On deck: The gameplan for CSUB athletics financial comeback

Brian Melgar, Sports Reporter

  CSU Bakersfield’s campus has seen dramatic and unprecedented changes since COVID-19 began spreading throughout the country. The campus was shut down, classes transitioned to online learning, and spring sports were shut down. 

  On the current financial situation of the athletics department in the wake of the shutdown, Kenneth “Ziggy” Siegfried, Athletics Director for CSUB, said, “For us, in the athletics department, I’d be naïve to say that we didn’t have some losses. We’ve lost revenue from ticket sales, NCAA distributions, facility revenue and event revenue. The amount of dollars we’ve lost has been substantial.” Ziggy did not have hard numbers available. 

  Karen Langston, Senior Associate Athletics Director for External Affairs & Capital Projects, echoed these sentiments, saying, “Anytime we have a reduction in revenue, it presents challenges,” said Karen Langston, Senior Associate Athletics Director for External Affairs & Capital Projects, echoing these sentiments.  

  The CSUB athletics department has had to get creative in order to keep their department afloat and continue providing for their athletes, but the options have been minimal with the current stay-at-home order in place. Cindy Goodmon, Senior Associate Athletics Director for Internal & Business Operations, said, “Our only hope at this point is to get out and fundraise those differences.” 

  Another strategy being used by the CSUB athletics department, according to Siegfried, Langston and Goodmon, is to spread awareness of their situation via social media. This includes having a positive message and reminding everyone that the financial side of the athletics department is not simply for funding sporting events and acquiring gear for their athletes, they are in charge of paying for their athletes to attend school. By reminding people that their department pays the tuition fees for hundreds of students to continue their education, they’re hoping that the public will listen to the needs of the students and contribute to fundraisers.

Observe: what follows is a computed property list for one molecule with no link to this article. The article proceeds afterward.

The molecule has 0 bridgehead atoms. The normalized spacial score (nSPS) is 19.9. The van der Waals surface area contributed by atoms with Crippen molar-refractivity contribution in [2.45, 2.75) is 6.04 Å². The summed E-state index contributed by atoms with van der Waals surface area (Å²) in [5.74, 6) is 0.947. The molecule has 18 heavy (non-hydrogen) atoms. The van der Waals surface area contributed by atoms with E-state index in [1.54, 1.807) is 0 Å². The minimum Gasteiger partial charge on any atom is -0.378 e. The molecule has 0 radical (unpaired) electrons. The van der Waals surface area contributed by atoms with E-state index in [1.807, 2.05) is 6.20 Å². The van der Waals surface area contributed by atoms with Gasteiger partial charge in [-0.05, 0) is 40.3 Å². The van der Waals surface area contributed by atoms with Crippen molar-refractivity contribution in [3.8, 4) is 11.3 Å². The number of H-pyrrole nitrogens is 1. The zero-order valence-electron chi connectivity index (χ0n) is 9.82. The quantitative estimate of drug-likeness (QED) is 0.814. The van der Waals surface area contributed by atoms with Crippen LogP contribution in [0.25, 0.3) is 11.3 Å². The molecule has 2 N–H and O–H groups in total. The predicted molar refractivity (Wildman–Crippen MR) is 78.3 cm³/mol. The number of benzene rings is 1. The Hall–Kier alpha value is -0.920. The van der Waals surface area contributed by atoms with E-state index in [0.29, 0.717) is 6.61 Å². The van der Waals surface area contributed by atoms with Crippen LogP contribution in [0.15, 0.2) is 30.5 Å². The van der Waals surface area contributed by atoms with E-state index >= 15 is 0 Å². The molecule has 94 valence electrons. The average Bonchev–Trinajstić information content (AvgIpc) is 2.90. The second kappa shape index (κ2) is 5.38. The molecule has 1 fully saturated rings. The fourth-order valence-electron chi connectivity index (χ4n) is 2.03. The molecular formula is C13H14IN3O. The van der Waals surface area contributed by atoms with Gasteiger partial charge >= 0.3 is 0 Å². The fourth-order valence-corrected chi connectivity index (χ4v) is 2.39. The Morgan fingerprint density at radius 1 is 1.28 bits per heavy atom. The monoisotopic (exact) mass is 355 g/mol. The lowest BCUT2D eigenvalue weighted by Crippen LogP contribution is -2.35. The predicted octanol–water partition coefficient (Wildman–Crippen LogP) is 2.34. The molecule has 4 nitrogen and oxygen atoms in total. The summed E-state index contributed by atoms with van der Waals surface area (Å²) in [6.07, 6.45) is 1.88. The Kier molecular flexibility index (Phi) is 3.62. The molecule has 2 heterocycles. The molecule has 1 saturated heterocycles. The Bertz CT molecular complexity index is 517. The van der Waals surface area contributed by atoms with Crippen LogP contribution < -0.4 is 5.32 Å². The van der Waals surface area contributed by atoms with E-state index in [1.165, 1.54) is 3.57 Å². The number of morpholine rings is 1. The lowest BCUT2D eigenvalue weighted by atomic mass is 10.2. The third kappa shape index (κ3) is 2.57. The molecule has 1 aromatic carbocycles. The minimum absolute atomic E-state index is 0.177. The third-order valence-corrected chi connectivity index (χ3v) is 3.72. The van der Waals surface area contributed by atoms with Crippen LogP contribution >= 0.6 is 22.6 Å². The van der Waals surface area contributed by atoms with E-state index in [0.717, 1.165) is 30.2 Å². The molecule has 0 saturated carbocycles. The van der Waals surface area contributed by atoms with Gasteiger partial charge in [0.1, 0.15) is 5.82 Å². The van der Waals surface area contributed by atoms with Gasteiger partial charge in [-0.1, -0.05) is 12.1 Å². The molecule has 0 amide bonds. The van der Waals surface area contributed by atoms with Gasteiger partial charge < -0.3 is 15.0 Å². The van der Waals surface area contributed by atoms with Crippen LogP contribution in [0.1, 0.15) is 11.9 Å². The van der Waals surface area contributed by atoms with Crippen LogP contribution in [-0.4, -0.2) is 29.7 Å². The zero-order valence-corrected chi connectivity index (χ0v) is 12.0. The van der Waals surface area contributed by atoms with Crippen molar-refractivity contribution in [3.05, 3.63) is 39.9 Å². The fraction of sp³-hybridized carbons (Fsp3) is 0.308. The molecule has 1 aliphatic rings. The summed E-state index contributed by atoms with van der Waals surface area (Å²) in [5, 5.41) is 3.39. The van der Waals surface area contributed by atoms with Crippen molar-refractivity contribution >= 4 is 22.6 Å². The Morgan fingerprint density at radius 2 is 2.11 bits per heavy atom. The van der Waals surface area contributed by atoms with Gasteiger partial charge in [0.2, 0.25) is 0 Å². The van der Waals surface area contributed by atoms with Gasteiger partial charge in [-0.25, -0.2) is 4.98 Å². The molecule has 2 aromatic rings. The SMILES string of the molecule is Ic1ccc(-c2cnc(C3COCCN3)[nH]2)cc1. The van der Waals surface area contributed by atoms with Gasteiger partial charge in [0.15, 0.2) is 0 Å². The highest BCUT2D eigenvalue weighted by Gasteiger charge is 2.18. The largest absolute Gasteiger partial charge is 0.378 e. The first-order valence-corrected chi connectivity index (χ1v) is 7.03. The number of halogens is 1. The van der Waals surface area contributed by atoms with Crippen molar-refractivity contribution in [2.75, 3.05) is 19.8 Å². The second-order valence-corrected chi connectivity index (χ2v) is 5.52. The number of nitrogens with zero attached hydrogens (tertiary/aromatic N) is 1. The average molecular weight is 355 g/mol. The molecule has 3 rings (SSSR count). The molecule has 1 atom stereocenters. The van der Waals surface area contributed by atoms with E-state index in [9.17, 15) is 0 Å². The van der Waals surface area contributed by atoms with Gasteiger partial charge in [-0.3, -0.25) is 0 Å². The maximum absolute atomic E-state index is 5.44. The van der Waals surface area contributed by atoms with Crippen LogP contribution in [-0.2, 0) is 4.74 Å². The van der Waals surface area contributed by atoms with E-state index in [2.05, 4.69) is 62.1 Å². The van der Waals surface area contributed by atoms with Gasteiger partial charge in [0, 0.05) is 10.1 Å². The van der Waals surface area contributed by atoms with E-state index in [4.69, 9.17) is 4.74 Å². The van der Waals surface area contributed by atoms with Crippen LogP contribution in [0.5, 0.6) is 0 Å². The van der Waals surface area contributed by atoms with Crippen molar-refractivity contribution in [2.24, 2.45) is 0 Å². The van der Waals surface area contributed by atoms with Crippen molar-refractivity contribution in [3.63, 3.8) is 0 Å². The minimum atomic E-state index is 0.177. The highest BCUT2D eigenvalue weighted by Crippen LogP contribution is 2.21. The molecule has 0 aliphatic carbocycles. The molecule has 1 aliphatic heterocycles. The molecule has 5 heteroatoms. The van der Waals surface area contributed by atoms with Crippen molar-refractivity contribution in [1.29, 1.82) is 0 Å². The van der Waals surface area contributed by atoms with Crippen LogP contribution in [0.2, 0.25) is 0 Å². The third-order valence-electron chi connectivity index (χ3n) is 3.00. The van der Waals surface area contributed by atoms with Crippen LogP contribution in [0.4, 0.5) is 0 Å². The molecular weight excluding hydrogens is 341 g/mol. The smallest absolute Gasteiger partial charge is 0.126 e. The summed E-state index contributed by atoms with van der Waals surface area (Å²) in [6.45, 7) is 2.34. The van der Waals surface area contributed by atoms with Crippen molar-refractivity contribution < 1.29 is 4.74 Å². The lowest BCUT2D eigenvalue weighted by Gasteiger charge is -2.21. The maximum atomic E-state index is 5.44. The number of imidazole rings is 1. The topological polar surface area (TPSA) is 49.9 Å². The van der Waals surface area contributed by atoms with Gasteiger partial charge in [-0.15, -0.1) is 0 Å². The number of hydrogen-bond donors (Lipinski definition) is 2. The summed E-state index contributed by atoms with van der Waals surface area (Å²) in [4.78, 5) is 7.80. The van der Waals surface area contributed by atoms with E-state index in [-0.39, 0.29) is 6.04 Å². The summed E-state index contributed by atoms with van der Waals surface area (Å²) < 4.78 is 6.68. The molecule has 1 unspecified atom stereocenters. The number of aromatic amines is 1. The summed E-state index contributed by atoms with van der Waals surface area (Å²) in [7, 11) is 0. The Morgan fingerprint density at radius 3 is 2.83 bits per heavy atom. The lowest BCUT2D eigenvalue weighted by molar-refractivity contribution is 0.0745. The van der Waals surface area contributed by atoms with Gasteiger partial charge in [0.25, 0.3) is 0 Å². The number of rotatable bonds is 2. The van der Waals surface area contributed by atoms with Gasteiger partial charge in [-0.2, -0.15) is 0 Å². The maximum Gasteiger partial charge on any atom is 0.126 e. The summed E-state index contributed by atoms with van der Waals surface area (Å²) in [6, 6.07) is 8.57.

Though the athletics department is working diligently to prevent the worst-case scenario, Langston says that they do not know the full financial impact at this time. This doesn’t mean that the staff aren’t doing everything in their power to mitigate losses, however. 

  “We basically put a stop on any spending from individuals in the athletics department,” Siegfried said. 

  Goodmon agreed, saying, “We’re working on controlling our expenditures and what savings we can do.” 

  While the staff works as hard as they can to keep the athletics department going strong, there is a heartwarming side to this pandemic and its effects on student life. Siegfried, Goodmon and Langston all have said that many of the ticket holders for future CSUB sporting events have chosen to donate that money to the athletics scholarship fund in lieu of receiving a refund for their tickets. Siegfried said that the athletics department was set to refund somewhere in the range of $50,000 to $60,000 in tickets, but much of it was donated instead.  

  “We are very fortunate in that,” Langston said of ticketholders choosing to donate.  

  In this very difficult time, it important to have something to look forward to at the end of the tunnel, and the athletics department is aware of that. College sports are a major part of student life, and having them to look forward to helps students to feel more connected to their campus.  

  “It’s important to keep athletics alive and well, not only for our athletes, but for our entire student body as well,” Goodmon said. “It’s important to serve the students.”